Boston Symphony makes China encore

Updated: 2014-05-06 09:05

By Chen Nan (China Daily)

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Boston Symphony makes China encore

This 1979 picture shows then Chinese leader Deng Xiaoping with Seiji Ozawa's mother, Sakura (left),Seiji Ozawa and Soong Ching ling (right)at the end of the concert in Beijing. STORY LITCH / For China Daily

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This time, the BSO was approached by conductor Lorin Maazel, who had been particularly looking forward to this tour to celebrate more than 50 years with the orchestra. However, due to an accident, doctors advised Maazel not to make the trip. Swiss conductor Charles Dutoit stepped in to lead the tour, which includes Mahlerls Symphony No 5, Tchaikovsky's Symphony No 5, and Mozart's Symphony No 38 (Prague Symphony). The program also includes one of the Boston symphony's signature works, Berlioz's Fantastic Symphony.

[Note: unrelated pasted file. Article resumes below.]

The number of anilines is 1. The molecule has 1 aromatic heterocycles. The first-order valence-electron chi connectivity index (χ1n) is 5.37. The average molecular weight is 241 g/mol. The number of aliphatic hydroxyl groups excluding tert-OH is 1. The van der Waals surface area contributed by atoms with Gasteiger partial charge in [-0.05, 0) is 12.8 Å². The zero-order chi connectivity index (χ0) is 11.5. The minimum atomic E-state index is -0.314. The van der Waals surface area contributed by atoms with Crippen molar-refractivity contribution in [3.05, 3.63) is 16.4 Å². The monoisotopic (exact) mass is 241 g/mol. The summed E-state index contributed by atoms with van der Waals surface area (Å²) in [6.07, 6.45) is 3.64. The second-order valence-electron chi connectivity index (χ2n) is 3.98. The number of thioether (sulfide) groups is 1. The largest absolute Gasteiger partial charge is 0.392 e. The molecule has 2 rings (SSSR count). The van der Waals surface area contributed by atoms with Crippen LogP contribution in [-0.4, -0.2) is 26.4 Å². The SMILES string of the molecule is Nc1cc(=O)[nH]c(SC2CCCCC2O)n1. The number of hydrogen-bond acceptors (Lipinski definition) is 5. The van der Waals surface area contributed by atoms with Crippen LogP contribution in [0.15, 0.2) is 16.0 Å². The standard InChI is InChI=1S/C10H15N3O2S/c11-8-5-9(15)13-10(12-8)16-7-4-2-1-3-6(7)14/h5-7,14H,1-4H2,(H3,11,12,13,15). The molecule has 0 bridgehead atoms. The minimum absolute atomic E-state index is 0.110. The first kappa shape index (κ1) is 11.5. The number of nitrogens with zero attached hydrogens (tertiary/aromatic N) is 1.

"BSO's first tour in China back in 1979 was put together in less than two months following an official invitation from the Chinese Ministry of Culture, which was a benchmark in BSO's over 100 years of history. It's a great occasion for the orchestra to return. There are 10 members of the BSO returning to China for the first time since 1979. They cannot recognize the place," says Volpe. "Last time, the orchestra played at a sports arena, and this time we play at these new concert halls like the National Center for the Performing Arts. Those venues and infrastructures mirror how fast China has grown and how much interest Chinese people have in Western classical music."

"Pianist Lang Lang said 40 million Chinese kids are learning and playing piano. Those numbers are staggering. The emerging Chinese middle-class families want to embrace art and give their kids a better life. Classical music is a part of that," he continues.

Some of the current orchestra members, according to Volpe, have seen the trip as "going home".

"Every year, we have talented musicians from China or with Chinese backgrounds joining the orchestra. Some of them have never returned to China, while some have left home for a long time," Volpe says.